Happy by Clinique, because it makes me happy. On posher outings this is replaced by Jo Malone
my husband’s inhaler
double sided sticky tape as I need to channel my inner Bitsa on a daily basis
pens – I fucking love pens. Handbag pens are usually stolen ones: beware, Argos
pencils for sketching
torch (no idea)
Weight Watchers sweets – to exacerbate my depression
earphones – to listen to Radio 4 on dog walks
tweezers – for on-the-go removal of rogue chin hairs
purse – containing maxed out credit cards and copper.
Gabby Hutchinson Crouch
I’ve emptied out my old, recently deceased work bag just for you. Contents included:
arts festival programme
many old receipts
several pens (working and non-working)
1 school nativity programme/songsheet
2 zoo wordsearches
£4.01 in coins
2 Euro cent coins
a small, see-through plastic hedgehog filled with colourful sand
many name tags and visitor passes
contact lens case
hayfever tablets (I don’t get hayfever)
sachet of electrolytes
2 Legoland maps
empty crisp packet
small fabric sweetie bag
sachet of golden syrup flavoured instant porridge.
My handbag is legendary. Some say for its sheer density (it does weigh rather a lot, most of the time…), but most say it’s because of the things it’s been known to contain. It can be compared to Mary Poppins’ own bag, only I favour Mulberry bags (one of my two weaknesses) over carpet bags and scientific instruments over cough medicine.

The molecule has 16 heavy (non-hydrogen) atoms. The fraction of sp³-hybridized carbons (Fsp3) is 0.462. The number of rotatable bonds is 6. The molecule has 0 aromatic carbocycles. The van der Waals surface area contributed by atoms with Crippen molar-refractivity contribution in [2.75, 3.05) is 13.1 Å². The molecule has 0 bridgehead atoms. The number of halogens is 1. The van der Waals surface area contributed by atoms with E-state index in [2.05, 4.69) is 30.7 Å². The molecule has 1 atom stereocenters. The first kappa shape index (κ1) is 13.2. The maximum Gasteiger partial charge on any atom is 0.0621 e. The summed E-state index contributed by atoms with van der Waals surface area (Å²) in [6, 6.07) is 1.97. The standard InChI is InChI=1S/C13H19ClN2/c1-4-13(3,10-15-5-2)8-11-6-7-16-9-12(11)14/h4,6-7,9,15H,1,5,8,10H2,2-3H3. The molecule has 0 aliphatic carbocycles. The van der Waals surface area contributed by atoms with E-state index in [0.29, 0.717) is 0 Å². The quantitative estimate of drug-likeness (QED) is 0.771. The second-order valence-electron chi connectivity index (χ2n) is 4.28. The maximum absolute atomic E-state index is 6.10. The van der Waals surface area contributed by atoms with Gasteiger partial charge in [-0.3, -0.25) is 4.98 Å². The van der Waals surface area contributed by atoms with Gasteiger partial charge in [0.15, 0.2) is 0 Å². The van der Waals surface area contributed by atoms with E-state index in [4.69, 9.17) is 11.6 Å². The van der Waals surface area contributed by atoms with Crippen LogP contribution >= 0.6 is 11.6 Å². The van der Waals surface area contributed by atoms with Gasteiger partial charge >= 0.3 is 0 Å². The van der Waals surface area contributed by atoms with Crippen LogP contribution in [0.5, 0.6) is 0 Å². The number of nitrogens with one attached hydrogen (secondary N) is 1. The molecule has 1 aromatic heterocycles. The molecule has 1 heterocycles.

As such, I thought I would take this opportunity not to showcase what is currently in my handbag, but the previous adventures of my handbags instead. Note: two of the following items are actually still in there, covered in crushed Belvita biscuits…
Matt Taylor, the famous comet-pouncing scientist, can be seen modelling my Daria Hobo, while my boyfriend Karl is looking rather handsome holding my oak leather Bayswater – which is lucky, really, as I have a bladder the size of a pea (‘Thimble-ina’) and he is forever having to hold it for me.